Skip to the content
Plants are the building blocks of most ecosystems, certainly most land-based ecosystems. Yet they often get overlooked. By performing photosynthesis, they not only transform the sun’s energy into something other living creature can live off of (i.e. roots, leaves and stems), but they also capture carbon.
That’s why 20 per cent of global greenhouse gas emissions come from habitat loss. By protecting trees and other carbon-rich plants, we are not only saving the complexity of an ecosystem but we are helping to stop climate change.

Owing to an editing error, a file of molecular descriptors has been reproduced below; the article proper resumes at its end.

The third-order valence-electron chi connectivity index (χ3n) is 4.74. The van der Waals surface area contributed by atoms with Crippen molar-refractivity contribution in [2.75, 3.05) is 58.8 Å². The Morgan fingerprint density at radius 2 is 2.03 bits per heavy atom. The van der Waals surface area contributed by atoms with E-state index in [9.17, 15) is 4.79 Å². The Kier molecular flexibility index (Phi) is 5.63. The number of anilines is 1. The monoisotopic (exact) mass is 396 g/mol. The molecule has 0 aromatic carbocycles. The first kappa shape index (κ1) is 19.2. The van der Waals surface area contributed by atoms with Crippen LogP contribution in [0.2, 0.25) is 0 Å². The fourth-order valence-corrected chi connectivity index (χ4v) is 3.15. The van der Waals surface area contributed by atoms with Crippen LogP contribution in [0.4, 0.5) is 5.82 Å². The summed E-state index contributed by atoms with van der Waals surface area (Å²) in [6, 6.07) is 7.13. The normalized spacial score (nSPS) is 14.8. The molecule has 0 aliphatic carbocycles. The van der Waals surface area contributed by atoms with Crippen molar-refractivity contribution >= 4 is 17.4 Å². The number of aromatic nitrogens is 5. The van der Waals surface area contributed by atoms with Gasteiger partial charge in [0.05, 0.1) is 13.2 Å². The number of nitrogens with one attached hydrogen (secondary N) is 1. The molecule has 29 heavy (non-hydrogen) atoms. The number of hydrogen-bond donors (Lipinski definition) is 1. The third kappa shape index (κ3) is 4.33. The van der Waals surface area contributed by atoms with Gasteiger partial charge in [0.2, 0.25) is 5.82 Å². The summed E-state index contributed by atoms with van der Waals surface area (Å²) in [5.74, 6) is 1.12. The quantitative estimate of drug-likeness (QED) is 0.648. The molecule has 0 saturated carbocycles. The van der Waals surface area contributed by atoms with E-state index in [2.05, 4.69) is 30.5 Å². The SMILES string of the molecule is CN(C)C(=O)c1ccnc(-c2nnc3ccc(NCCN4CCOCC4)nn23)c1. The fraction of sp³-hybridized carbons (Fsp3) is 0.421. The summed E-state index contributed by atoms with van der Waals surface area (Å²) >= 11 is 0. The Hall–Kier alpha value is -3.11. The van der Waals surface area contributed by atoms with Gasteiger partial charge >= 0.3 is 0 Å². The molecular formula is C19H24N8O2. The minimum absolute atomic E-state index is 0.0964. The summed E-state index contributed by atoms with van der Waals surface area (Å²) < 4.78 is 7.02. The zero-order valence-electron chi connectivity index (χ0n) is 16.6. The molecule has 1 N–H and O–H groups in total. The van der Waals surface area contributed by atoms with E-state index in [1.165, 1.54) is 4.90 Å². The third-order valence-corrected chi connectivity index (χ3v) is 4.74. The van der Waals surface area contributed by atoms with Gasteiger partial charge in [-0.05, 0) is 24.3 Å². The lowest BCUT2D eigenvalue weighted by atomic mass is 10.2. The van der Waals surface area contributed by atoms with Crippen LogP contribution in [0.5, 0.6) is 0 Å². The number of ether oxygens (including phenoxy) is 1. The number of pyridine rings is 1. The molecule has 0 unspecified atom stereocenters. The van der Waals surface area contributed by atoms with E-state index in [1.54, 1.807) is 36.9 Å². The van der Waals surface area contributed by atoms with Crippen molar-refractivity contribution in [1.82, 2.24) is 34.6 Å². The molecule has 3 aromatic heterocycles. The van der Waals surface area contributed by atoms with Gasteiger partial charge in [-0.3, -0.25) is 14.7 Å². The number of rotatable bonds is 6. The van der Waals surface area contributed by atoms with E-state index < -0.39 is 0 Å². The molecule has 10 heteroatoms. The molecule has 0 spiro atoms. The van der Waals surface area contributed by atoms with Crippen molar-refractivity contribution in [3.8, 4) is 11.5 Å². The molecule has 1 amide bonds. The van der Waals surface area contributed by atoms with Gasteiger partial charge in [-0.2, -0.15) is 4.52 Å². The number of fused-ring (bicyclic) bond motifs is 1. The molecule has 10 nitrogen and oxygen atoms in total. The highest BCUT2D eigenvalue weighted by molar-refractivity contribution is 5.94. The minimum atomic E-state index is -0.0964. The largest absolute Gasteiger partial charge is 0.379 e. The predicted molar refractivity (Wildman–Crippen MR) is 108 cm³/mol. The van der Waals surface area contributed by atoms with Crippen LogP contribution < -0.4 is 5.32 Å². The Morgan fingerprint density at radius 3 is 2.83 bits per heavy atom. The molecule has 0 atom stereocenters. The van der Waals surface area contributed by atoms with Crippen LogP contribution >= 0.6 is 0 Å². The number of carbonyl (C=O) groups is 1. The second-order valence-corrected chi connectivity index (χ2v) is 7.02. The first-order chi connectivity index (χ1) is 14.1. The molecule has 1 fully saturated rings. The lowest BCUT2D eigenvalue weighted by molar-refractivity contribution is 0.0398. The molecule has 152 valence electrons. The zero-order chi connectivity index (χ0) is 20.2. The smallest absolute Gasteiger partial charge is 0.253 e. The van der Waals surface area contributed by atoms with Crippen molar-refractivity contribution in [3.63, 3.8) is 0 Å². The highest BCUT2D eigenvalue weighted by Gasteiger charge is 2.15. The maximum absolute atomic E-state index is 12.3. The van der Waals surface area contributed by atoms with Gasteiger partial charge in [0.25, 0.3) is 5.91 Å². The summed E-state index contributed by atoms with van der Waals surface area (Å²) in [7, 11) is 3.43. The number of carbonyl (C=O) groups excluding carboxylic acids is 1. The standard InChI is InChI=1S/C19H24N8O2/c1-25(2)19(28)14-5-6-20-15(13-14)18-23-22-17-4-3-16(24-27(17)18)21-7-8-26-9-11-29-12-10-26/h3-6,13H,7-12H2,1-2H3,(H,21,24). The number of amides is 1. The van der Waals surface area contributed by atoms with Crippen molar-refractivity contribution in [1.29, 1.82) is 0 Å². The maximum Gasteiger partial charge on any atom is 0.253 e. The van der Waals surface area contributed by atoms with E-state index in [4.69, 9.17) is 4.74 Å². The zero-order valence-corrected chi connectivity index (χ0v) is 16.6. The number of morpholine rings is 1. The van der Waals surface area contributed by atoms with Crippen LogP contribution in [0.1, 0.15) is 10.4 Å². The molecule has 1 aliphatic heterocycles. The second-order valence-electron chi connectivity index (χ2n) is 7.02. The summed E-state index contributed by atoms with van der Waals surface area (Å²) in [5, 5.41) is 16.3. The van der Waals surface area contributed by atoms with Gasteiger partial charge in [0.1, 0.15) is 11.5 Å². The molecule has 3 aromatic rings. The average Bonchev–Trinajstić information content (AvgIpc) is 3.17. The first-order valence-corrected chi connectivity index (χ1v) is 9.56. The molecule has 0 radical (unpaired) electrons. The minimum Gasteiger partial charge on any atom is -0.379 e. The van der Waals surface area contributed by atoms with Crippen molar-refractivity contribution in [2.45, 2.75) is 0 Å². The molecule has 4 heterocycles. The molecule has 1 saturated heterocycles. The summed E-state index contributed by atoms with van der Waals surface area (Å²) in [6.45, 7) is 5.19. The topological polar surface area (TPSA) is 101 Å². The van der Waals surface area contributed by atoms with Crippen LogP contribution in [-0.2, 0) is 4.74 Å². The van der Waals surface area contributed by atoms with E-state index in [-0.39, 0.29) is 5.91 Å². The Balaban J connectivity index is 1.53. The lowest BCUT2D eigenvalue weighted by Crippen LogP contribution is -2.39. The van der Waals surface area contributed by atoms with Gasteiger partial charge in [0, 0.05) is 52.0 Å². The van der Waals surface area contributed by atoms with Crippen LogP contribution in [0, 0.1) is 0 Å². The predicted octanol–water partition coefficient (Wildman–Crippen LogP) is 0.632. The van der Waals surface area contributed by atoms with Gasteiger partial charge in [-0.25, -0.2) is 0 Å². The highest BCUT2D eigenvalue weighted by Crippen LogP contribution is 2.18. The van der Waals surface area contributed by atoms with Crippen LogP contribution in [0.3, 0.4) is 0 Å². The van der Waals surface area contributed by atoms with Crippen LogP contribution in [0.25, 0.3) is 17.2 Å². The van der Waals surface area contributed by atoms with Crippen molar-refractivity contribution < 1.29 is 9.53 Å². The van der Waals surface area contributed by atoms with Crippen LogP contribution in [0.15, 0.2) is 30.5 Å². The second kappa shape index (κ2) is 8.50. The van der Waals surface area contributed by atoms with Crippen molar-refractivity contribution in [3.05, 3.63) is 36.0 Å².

FFI runs several programmes that focus on plants. The Global Trees Campaign is the world’s only initiative that strives to save trees threatened with extinction. Many of our habitat protection programmes also work to protect plants. For example, our Iberian lynx programme leads us to conserve cork oak trees , which are vital components of the cat’s Portuguese montada habitat.
We also work to save South Africa’s fynbos habitat, one of the world’s unique floral kingdoms. Many of its plants can only be found there and are under threat from vineyards and other habitat loss.